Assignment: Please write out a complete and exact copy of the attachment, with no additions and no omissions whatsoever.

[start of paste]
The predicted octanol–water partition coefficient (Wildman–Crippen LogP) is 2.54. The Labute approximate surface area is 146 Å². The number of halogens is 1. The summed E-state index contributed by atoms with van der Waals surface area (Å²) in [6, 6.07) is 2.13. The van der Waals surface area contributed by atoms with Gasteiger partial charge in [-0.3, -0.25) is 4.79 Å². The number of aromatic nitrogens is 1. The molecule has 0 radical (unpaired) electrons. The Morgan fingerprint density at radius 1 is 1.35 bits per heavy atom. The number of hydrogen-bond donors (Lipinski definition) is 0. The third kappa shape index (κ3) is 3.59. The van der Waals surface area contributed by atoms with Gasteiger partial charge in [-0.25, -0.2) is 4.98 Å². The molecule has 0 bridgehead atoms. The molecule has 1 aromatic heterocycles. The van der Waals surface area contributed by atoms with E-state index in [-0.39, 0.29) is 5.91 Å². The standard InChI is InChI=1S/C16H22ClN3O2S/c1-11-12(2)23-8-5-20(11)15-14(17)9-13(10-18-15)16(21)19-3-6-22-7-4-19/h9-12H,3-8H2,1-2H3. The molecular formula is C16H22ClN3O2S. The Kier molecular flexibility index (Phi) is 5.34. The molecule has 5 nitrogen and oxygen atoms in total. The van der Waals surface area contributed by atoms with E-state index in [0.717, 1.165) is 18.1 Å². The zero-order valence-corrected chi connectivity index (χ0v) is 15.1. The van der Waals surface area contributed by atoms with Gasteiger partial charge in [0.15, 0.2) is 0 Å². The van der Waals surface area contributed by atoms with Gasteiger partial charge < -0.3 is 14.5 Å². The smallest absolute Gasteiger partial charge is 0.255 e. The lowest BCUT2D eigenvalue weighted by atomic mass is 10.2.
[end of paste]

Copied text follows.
The predicted octanol–water partition coefficient (Wildman–Crippen LogP) is 2.54. The Labute approximate surface area is 146 Å². The number of halogens is 1. The summed E-state index contributed by atoms with van der Waals surface area (Å²) in [6, 6.07) is 2.13. The van der Waals surface area contributed by atoms with Gasteiger partial charge in [-0.3, -0.25) is 4.79 Å². The number of aromatic nitrogens is 1. The molecule has 0 radical (unpaired) electrons. The Morgan fingerprint density at radius 1 is 1.35 bits per heavy atom. The number of hydrogen-bond donors (Lipinski definition) is 0. The third kappa shape index (κ3) is 3.59. The van der Waals surface area contributed by atoms with Gasteiger partial charge in [-0.25, -0.2) is 4.98 Å². The molecule has 0 bridgehead atoms. The molecule has 1 aromatic heterocycles. The van der Waals surface area contributed by atoms with E-state index in [-0.39, 0.29) is 5.91 Å². The standard InChI is InChI=1S/C16H22ClN3O2S/c1-11-12(2)23-8-5-20(11)15-14(17)9-13(10-18-15)16(21)19-3-6-22-7-4-19/h9-12H,3-8H2,1-2H3. The molecular formula is C16H22ClN3O2S. The Kier molecular flexibility index (Phi) is 5.34. The molecule has 5 nitrogen and oxygen atoms in total. The van der Waals surface area contributed by atoms with E-state index in [0.717, 1.165) is 18.1 Å². The zero-order valence-corrected chi connectivity index (χ0v) is 15.1. The van der Waals surface area contributed by atoms with Gasteiger partial charge in [0.15, 0.2) is 0 Å². The van der Waals surface area contributed by atoms with Gasteiger partial charge < -0.3 is 14.5 Å². The smallest absolute Gasteiger partial charge is 0.255 e. The lowest BCUT2D eigenvalue weighted by atomic mass is 10.2.